Cardinal Zen: "Your blood has not been spilled in vain." Candel light vigils organized in Hong Kong and throughout the country. Alliance: the population has the right to cry for Liu, no interference in the mourning.
Hong Kong (AsiaNews) – As local protesters were staging a sit-in demonstration outside Beijing’s representative office in Hong Kong, the news of death of the 2010 Nobel Peace Prize laureate Liu Xiaobo broke in on July 13 night local time. More and more mourners went there and staged a vigil for Liu, who died of liver cancer at 61.
The news was posted on the website of the department of justice of Shenyang city government (Liaoning).
Liu was found guilty of “subversive crimes” by a court in Beijing and was sentenced to 11 years’ jail term. He was released on parole because of a liver cancer. Medical experts from Germany and the United States went there and discussed with Chinese doctors.
Chinese authorities insisted he should stay in China to receive treatment, but foreign experts and governments had urged the Chinese government to respect his wish to go abroad for treatment.
Cardinal Joseph Zen, emeritus bishop of Hong Kong, wrote a blessing card for Liu lately, and now prayed that God would let him rest in peace.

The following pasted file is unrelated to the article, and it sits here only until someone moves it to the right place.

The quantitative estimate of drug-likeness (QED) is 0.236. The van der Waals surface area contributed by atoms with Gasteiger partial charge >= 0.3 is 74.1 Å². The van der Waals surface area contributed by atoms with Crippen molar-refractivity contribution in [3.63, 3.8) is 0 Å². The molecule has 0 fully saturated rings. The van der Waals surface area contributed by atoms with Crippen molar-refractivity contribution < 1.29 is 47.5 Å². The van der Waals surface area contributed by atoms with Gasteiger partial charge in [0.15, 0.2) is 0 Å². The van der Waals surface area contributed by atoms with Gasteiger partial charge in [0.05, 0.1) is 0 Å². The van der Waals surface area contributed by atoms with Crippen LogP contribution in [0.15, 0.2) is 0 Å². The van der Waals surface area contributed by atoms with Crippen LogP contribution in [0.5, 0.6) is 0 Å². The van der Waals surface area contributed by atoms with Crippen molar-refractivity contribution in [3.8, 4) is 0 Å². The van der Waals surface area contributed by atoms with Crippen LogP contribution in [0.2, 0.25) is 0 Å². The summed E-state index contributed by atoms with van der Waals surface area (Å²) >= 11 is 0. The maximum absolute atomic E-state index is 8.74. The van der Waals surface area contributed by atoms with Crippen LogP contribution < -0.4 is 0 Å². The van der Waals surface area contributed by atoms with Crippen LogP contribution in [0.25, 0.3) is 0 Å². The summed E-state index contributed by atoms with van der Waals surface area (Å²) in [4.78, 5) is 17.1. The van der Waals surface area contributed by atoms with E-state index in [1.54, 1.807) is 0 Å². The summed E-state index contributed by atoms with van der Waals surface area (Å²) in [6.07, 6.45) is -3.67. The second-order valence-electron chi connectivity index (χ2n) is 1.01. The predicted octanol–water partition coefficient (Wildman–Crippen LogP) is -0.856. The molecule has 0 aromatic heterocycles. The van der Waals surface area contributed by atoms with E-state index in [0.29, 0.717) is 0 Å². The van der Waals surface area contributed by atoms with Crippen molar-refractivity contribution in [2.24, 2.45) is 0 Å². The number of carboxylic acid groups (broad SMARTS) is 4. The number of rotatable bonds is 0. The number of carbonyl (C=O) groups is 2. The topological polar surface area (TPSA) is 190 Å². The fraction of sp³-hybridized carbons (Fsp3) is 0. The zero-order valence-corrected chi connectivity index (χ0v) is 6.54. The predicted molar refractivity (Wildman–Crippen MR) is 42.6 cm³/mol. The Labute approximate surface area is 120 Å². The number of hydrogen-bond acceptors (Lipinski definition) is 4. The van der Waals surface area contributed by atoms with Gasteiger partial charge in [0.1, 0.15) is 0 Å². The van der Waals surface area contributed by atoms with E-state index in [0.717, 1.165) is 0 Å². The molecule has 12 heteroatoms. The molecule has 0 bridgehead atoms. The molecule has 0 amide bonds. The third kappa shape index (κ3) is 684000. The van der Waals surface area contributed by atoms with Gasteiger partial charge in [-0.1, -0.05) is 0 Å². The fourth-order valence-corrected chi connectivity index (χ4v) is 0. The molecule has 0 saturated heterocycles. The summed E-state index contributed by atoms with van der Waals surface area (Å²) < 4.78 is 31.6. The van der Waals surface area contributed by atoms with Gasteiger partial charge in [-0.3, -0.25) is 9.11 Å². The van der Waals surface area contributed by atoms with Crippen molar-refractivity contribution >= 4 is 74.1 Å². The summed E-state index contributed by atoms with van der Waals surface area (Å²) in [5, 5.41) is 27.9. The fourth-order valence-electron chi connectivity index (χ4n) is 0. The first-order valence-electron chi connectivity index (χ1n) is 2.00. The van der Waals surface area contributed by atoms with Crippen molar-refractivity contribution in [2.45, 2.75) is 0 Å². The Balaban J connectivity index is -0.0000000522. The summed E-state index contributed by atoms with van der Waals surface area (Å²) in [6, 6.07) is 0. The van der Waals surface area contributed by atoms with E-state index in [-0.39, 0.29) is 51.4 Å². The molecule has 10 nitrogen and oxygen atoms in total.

Cardinal Zen wrote: “Dear Xiaobo, You are like the Prophet Jeremiah in my heart. You are like a lamb taken to be slaughtered. We demand justice for you from the Lord, but your wisdom has reminded us of the mission of a prophet, which includes suffering and death. Through you and your wife, we have offered to our Lord the reform of our Motherland. Your blood will not be shed in vain. May God bless you and grant you peace!”
The Justice and Peace Commission of Catholic Diocese of Hong Kong and a Protestant-run social concern group will stage a prayer meeting to express condolence for Liu on July 14 evening outside the China Liaison Office.
Meanwhile, the Hong Kong Alliance in support of Patriotic Democratic Movements of China, in a statement of July 13, condemned the Chinese authorities for failing to respect Liu’s wish to receive treatment abroad and for barring Liu from speaking freely, and they demand immediate freedom of Liu Xia and family.
Since the pro-democracy movement in Beijing in 1989, Liu Xiaobo had always fought for democracy with non-violence means. In 1989, he was arrested for authoring the “Charter 08” and was sentenced to 11 years’ imprisonment.
The Alliance states that the general public have the right to publicly mourn Liu, and any act of mourning should not be interfered with. They also urge the Chinese government not to keep Liu Xiaobo’s family and friends under surveillance.
The Alliance will stage a candlelight march in memory of Liu Xiaobo on July 15 evening.
Overseas Chinese groups in Toronto will also hold a candlelight vigil for Liu Xiaobo outside the Chinese Consulate there on July 14.
According to the Information Centre for Human Rights and Democracy in China, she it is being held in isolation by police in Yunnan province. Ceremonies are being held everywhere to remember the Nobel Prize laureate one week after his death, but Beijing is closely monitoring and censoring any reference to the dissident.